On April 30, 2001, the Hendricksons sued TSI and the City of Shoreview for damages resulting from the two flooding incidents. As to both defendants, the Hendricksons alleged that TSI’s “stormwater drainage system, including the holding pond” did not prevent the water overflow and that the Hendricksons’ losses were “due to the inadequacy of Defendant TSI’s stormwater drainage system, including the inadequacy of the holding pond.”
In Count One of their complaint, the Hendricksons alleged that TSI committed a trespass on their property because of the water overflow; in Count Two that TSI was negligent in failing to prevent the overflow because of “the design of its parking lot and the design of its holding pond”; and in Count Three that the city was negligent in issuing a building permit to TSI “notwithstanding the fact that defendant TSI’s stormwater drainage system was inadequate” to prevent the overflow onto the Hendricksons’ land.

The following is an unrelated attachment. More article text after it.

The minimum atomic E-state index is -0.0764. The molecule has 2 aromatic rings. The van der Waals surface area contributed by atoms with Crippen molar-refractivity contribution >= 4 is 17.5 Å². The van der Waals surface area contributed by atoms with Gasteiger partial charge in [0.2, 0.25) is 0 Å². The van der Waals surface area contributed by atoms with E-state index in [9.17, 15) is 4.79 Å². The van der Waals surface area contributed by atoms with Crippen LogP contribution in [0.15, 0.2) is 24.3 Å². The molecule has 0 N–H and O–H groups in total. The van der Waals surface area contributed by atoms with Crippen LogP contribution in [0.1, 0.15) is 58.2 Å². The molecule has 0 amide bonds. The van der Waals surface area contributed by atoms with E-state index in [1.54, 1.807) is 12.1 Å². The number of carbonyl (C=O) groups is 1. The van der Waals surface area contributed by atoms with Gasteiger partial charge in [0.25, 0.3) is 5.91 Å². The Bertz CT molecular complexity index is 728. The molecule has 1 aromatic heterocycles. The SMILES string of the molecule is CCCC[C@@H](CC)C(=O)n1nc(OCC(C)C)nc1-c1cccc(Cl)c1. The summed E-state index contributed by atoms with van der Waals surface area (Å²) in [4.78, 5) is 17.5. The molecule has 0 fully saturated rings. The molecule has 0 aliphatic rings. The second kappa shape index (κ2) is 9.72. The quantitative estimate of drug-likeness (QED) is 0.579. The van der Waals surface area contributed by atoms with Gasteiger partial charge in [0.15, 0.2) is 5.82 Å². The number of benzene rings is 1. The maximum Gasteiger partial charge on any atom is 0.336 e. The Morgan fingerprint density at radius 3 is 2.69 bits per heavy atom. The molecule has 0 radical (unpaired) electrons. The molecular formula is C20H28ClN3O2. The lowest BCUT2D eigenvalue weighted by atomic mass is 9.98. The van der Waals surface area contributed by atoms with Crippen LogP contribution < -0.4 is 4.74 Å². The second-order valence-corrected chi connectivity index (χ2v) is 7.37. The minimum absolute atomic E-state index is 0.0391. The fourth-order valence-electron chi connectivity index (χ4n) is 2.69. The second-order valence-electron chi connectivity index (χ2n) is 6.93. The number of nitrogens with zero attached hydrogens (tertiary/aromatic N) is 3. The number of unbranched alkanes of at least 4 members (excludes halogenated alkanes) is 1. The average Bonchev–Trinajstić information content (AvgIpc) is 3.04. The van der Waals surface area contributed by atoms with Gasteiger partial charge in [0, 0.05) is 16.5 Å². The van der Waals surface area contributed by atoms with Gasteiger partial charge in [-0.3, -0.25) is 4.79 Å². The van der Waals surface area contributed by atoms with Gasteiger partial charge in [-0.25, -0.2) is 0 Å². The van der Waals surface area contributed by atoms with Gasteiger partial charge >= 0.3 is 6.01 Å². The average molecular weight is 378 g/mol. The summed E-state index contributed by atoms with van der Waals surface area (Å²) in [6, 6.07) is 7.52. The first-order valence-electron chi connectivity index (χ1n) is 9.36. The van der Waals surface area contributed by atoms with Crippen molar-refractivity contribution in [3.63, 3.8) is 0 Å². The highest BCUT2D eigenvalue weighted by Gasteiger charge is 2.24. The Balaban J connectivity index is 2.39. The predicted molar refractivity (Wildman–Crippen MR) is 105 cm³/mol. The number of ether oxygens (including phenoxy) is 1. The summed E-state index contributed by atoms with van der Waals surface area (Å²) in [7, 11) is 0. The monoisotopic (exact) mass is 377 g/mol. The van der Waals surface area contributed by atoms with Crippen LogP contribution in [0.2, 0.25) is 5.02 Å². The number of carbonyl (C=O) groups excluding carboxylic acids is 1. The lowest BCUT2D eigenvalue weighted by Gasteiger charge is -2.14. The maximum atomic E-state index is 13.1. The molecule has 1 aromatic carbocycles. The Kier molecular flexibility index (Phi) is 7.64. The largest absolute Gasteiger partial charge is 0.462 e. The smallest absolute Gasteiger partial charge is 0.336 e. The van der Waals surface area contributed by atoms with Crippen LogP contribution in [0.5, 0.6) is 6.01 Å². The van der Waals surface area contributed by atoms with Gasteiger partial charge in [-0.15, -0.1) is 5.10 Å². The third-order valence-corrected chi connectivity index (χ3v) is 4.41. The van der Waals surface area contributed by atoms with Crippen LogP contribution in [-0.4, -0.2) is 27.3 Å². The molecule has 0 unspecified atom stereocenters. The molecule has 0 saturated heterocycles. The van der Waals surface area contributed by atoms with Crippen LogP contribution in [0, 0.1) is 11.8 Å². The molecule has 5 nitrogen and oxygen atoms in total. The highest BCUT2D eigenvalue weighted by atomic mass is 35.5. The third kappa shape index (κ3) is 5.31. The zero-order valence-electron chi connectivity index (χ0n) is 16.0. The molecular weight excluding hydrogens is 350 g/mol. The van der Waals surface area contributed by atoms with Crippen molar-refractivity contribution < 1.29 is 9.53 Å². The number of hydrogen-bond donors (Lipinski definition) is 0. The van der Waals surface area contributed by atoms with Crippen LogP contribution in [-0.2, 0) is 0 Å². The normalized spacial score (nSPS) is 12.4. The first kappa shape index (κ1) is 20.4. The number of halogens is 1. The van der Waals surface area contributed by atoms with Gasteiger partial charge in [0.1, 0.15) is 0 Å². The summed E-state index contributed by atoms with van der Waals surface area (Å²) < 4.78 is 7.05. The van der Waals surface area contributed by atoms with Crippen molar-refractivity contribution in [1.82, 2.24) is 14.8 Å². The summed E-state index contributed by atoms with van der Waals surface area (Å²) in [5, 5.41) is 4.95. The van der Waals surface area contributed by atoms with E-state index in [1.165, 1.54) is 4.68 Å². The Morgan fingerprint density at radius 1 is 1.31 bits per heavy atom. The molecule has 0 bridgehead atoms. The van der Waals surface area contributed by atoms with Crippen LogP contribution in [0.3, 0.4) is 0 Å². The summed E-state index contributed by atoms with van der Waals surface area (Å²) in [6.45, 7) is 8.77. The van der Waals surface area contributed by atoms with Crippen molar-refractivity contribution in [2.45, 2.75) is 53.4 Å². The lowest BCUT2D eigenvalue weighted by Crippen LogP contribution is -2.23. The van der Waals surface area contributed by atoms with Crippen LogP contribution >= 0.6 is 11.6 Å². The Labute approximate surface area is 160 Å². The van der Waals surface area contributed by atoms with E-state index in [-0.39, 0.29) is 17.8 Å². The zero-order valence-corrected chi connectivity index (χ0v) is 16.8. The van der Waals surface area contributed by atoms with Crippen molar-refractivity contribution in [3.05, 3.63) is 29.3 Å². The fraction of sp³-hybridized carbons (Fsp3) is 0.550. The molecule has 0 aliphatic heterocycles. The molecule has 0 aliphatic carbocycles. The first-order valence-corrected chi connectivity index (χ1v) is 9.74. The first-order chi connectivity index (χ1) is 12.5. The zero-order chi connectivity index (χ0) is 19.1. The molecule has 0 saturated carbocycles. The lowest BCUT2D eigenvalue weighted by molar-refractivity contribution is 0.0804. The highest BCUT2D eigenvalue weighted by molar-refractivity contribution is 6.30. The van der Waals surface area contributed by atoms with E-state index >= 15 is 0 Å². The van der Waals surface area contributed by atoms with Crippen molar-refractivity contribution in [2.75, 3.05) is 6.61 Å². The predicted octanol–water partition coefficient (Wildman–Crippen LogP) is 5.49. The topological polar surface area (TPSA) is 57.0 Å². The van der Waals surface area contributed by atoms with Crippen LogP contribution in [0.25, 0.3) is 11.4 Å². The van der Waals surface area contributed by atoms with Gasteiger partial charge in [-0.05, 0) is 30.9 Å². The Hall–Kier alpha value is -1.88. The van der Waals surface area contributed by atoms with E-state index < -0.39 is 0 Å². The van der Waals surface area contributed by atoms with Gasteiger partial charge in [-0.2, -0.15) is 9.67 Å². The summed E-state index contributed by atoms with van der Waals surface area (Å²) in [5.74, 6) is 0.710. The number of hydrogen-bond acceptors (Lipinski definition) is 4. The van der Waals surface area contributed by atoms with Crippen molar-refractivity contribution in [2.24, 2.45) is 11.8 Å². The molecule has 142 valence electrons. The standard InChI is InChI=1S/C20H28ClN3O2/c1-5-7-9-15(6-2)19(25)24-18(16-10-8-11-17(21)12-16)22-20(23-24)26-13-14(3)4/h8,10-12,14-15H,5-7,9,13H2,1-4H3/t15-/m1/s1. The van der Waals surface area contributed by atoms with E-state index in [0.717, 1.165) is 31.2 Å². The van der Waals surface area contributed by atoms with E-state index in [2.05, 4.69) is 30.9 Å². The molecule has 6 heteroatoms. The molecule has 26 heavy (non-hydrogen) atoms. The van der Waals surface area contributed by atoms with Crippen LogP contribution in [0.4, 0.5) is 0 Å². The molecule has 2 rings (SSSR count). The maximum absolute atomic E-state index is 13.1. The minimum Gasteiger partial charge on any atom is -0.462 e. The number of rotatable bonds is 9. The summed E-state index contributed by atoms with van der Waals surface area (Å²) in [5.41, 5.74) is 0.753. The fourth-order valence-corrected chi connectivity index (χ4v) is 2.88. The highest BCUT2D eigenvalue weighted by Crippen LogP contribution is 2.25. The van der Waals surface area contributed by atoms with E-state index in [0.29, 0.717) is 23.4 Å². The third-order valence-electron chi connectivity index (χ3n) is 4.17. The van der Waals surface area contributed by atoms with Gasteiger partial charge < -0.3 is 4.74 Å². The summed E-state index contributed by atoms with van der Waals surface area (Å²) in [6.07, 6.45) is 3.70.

Both TSI and the city pleaded affirmatively that the Hendricksons’ claims were barred by the statute of limitations, and both moved for summary judgment on that ground. The city also urged other grounds for summary judgment.
In its moving papers, TSI asserted that the two-year statute of limitations in Minn. Stat. § 541.051, subd. 1(a) (2002), barred both the trespass and negligent‑design claims and moved to “dismiss plaintiffs’ claims in their entirety.” The city in its motion relied on the same statute in urging the dismissal of the negligence claim against it.
In response to the summary judgment motions, the Hendricksons argued that the drainage to their property resulted from “the inadequacy of * * * TSI’s stormwater drainage system, including the inadequacy of the holding pond on * * * TSI’s property.” They argued that, because the damage was intermittent, the two-year statute, if applicable, did not begin to run upon the first discovery of the water damage and that there existed a fact issue as to whether TSI fraudulently concealed the cause of the damage. Although they had not pleaded a claim of negligent maintenance of the pond against TSI, they argued that in any event the two-year statute of limitations would not apply to such a claim.